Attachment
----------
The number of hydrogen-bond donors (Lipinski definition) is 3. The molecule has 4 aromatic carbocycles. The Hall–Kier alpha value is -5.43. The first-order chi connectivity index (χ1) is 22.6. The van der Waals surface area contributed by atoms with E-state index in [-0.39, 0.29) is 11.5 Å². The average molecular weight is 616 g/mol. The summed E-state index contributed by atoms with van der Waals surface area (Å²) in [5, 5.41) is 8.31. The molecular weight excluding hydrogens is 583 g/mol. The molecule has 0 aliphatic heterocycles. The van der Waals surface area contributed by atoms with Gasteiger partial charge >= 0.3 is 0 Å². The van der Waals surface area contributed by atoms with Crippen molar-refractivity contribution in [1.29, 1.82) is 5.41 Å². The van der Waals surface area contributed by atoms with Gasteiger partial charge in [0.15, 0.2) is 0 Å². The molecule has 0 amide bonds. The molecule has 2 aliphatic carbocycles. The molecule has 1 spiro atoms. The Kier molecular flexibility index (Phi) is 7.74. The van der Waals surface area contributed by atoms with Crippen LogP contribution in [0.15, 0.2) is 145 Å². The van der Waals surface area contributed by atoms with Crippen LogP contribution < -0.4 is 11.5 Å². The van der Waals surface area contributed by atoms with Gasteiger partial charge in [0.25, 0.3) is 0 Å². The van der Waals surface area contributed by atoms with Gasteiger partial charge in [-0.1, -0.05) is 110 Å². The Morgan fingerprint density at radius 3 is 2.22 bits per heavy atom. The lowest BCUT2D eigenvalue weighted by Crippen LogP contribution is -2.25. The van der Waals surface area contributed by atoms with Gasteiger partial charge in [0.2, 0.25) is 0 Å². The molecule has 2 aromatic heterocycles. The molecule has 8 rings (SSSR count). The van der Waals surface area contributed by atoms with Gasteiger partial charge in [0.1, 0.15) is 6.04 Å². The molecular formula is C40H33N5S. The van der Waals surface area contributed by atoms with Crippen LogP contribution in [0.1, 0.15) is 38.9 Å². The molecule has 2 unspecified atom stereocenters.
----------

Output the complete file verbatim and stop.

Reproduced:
The number of hydrogen-bond donors (Lipinski definition) is 3. The molecule has 4 aromatic carbocycles. The Hall–Kier alpha value is -5.43. The first-order chi connectivity index (χ1) is 22.6. The van der Waals surface area contributed by atoms with E-state index in [-0.39, 0.29) is 11.5 Å². The average molecular weight is 616 g/mol. The summed E-state index contributed by atoms with van der Waals surface area (Å²) in [5, 5.41) is 8.31. The molecular weight excluding hydrogens is 583 g/mol. The molecule has 0 aliphatic heterocycles. The van der Waals surface area contributed by atoms with Gasteiger partial charge >= 0.3 is 0 Å². The van der Waals surface area contributed by atoms with Crippen molar-refractivity contribution in [1.29, 1.82) is 5.41 Å². The van der Waals surface area contributed by atoms with Gasteiger partial charge in [0.15, 0.2) is 0 Å². The molecule has 0 amide bonds. The molecule has 2 aliphatic carbocycles. The molecule has 1 spiro atoms. The Kier molecular flexibility index (Phi) is 7.74. The van der Waals surface area contributed by atoms with Crippen LogP contribution in [0.15, 0.2) is 145 Å². The van der Waals surface area contributed by atoms with Crippen LogP contribution < -0.4 is 11.5 Å². The van der Waals surface area contributed by atoms with Gasteiger partial charge in [0.25, 0.3) is 0 Å². The van der Waals surface area contributed by atoms with Gasteiger partial charge in [-0.1, -0.05) is 110 Å². The Morgan fingerprint density at radius 3 is 2.22 bits per heavy atom. The lowest BCUT2D eigenvalue weighted by Crippen LogP contribution is -2.25. The van der Waals surface area contributed by atoms with Gasteiger partial charge in [0.2, 0.25) is 0 Å². The molecule has 2 aromatic heterocycles. The molecule has 8 rings (SSSR count). The van der Waals surface area contributed by atoms with Gasteiger partial charge in [0.1, 0.15) is 6.04 Å². The molecular formula is C40H33N5S. The van der Waals surface area contributed by atoms with Crippen LogP contribution in [0.1, 0.15) is 38.9 Å². The molecule has 2 unspecified atom stereocenters.